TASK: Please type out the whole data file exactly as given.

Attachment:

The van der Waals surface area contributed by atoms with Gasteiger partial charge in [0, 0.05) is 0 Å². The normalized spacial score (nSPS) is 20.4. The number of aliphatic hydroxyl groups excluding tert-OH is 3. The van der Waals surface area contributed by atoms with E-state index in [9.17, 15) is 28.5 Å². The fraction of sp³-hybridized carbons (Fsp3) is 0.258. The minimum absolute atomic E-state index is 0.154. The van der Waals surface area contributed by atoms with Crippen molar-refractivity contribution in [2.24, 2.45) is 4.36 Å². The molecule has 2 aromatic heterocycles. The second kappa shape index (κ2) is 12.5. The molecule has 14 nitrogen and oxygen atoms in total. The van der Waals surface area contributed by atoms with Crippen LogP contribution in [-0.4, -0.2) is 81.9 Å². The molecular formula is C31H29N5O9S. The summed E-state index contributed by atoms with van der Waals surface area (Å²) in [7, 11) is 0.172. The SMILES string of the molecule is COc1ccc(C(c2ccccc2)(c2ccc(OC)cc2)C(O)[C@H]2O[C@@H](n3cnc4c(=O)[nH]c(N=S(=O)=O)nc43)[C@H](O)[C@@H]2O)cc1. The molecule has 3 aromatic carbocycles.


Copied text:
The van der Waals surface area contributed by atoms with Gasteiger partial charge in [0, 0.05) is 0 Å². The normalized spacial score (nSPS) is 20.4. The number of aliphatic hydroxyl groups excluding tert-OH is 3. The van der Waals surface area contributed by atoms with E-state index in [9.17, 15) is 28.5 Å². The fraction of sp³-hybridized carbons (Fsp3) is 0.258. The minimum absolute atomic E-state index is 0.154. The van der Waals surface area contributed by atoms with Crippen molar-refractivity contribution in [2.24, 2.45) is 4.36 Å². The molecule has 2 aromatic heterocycles. The second kappa shape index (κ2) is 12.5. The molecule has 14 nitrogen and oxygen atoms in total. The van der Waals surface area contributed by atoms with Crippen LogP contribution in [-0.4, -0.2) is 81.9 Å². The molecular formula is C31H29N5O9S. The summed E-state index contributed by atoms with van der Waals surface area (Å²) in [7, 11) is 0.172. The SMILES string of the molecule is COc1ccc(C(c2ccccc2)(c2ccc(OC)cc2)C(O)[C@H]2O[C@@H](n3cnc4c(=O)[nH]c(N=S(=O)=O)nc43)[C@H](O)[C@@H]2O)cc1. The molecule has 3 aromatic carbocycles.